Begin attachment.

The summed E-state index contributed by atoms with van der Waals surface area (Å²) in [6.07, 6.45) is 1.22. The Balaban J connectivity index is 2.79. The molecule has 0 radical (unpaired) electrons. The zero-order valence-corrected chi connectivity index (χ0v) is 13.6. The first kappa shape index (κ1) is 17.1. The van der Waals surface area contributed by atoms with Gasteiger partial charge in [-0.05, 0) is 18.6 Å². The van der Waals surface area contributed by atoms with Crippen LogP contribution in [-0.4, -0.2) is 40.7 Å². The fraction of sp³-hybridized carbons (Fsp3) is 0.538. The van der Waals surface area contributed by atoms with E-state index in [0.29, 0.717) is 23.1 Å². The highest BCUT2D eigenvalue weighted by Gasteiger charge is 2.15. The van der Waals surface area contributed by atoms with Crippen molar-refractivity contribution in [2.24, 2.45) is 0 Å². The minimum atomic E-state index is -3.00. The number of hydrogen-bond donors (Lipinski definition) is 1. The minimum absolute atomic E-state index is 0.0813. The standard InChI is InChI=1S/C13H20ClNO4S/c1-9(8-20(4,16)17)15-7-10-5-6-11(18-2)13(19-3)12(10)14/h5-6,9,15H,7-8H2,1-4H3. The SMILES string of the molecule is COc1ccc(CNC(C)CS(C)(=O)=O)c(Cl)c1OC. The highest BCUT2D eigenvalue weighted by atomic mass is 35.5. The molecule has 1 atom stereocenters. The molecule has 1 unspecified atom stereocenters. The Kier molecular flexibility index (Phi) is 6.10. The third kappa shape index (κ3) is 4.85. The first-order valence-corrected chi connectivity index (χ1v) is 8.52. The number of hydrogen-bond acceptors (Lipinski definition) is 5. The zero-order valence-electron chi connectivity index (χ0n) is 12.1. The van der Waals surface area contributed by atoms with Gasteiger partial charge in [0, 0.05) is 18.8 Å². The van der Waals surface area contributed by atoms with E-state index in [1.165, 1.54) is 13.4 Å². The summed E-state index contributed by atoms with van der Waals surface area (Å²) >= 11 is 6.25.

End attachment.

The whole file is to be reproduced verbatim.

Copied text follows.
The summed E-state index contributed by atoms with van der Waals surface area (Å²) in [6.07, 6.45) is 1.22. The Balaban J connectivity index is 2.79. The molecule has 0 radical (unpaired) electrons. The zero-order valence-corrected chi connectivity index (χ0v) is 13.6. The first kappa shape index (κ1) is 17.1. The van der Waals surface area contributed by atoms with Gasteiger partial charge in [-0.05, 0) is 18.6 Å². The van der Waals surface area contributed by atoms with Crippen LogP contribution in [-0.4, -0.2) is 40.7 Å². The fraction of sp³-hybridized carbons (Fsp3) is 0.538. The van der Waals surface area contributed by atoms with E-state index in [0.29, 0.717) is 23.1 Å². The highest BCUT2D eigenvalue weighted by Gasteiger charge is 2.15. The van der Waals surface area contributed by atoms with Crippen molar-refractivity contribution in [2.24, 2.45) is 0 Å². The minimum atomic E-state index is -3.00. The number of hydrogen-bond donors (Lipinski definition) is 1. The minimum absolute atomic E-state index is 0.0813. The standard InChI is InChI=1S/C13H20ClNO4S/c1-9(8-20(4,16)17)15-7-10-5-6-11(18-2)13(19-3)12(10)14/h5-6,9,15H,7-8H2,1-4H3. The SMILES string of the molecule is COc1ccc(CNC(C)CS(C)(=O)=O)c(Cl)c1OC. The highest BCUT2D eigenvalue weighted by atomic mass is 35.5. The molecule has 1 atom stereocenters. The molecule has 1 unspecified atom stereocenters. The Kier molecular flexibility index (Phi) is 6.10. The third kappa shape index (κ3) is 4.85. The first-order valence-corrected chi connectivity index (χ1v) is 8.52. The number of hydrogen-bond acceptors (Lipinski definition) is 5. The zero-order valence-electron chi connectivity index (χ0n) is 12.1. The van der Waals surface area contributed by atoms with Gasteiger partial charge in [0, 0.05) is 18.8 Å². The van der Waals surface area contributed by atoms with E-state index in [1.165, 1.54) is 13.4 Å². The summed E-state index contributed by atoms with van der Waals surface area (Å²) >= 11 is 6.25.